Scientists take animal breeding to the next level

Mar 18, 2010 By Michel Proulx

(PhysOrg.com) -- University of Alberta scientists have successfully sequenced the genome of two influential bulls, one beef and one dairy, the first animals to have been fully sequenced in Canada.

Sequencing the genome of these two bulls enables scientists to more accurately identify the genetic markers that are responsible for economically important traits such as efficiency, yield, fatness and tenderness, say the scientists. Producers can use that information to breed healthier dairy cattle that produce more and higher quality milk as well as beef cattle that produce better quality beef.

This project takes Alberta to the forefront of livestock genomics science worldwide.

"Consumers will benefit from more cost-effective and healthier products on store shelves," said Stephen Moore, head of the Bovine Genomics Program at the U of A, who along with his colleague, Paul Stothard, completed the sequencing. "Understanding what genes contribute to specific cattle traits will also have spinoff applications related to other fields like human health and disease."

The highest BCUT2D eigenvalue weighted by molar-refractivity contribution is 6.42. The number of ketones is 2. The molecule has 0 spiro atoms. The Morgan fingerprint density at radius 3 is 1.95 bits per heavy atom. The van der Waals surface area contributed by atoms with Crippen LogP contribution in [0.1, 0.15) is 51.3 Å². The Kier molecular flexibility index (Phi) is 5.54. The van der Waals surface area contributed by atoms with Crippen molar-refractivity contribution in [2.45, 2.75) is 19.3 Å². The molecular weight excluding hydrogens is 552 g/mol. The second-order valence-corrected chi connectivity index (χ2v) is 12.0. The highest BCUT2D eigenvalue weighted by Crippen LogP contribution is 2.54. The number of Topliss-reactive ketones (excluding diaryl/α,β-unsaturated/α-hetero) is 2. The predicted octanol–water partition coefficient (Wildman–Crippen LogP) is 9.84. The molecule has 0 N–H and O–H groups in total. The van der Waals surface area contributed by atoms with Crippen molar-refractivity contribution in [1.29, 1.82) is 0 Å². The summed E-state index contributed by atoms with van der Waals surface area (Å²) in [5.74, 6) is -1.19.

The team sequenced the bulls' genomes using Life Technologies Corporation's Solid 3 System, which enabled them to complete the work in seven months at a cost of $130,000. The first cow was sequenced in 2009 after four years at a cost of $50 million.

The animals used in the project have had a high impact on the breeding and commercial sectors in dairy and beef. The dairy bull was sequenced in collaboration with Semex Alliance, a Canadian dairy bull breeding company that owns and samples 450 dairy bulls per year globally and marketed over 7.5 million doses of semen in 2007.

"This sequencing is significant to the industry because the bull's genes are likely to make an important contribution to the of future generations," said Jacques Chesnais, chief geneticist at Semex Alliance.

There will also be benefits for the beef industry. Better knowledge of the across the breeds will, through better breeding decisions, improve production efficiency, product quality and animal health, and reduce the environmental footprint of production.

"This technology has allowed us to generate high density sequence information in a small number of runs. Combined with the high accuracy of the data, it has made the recent sequencing much more effective than was previously possible" said Moore.

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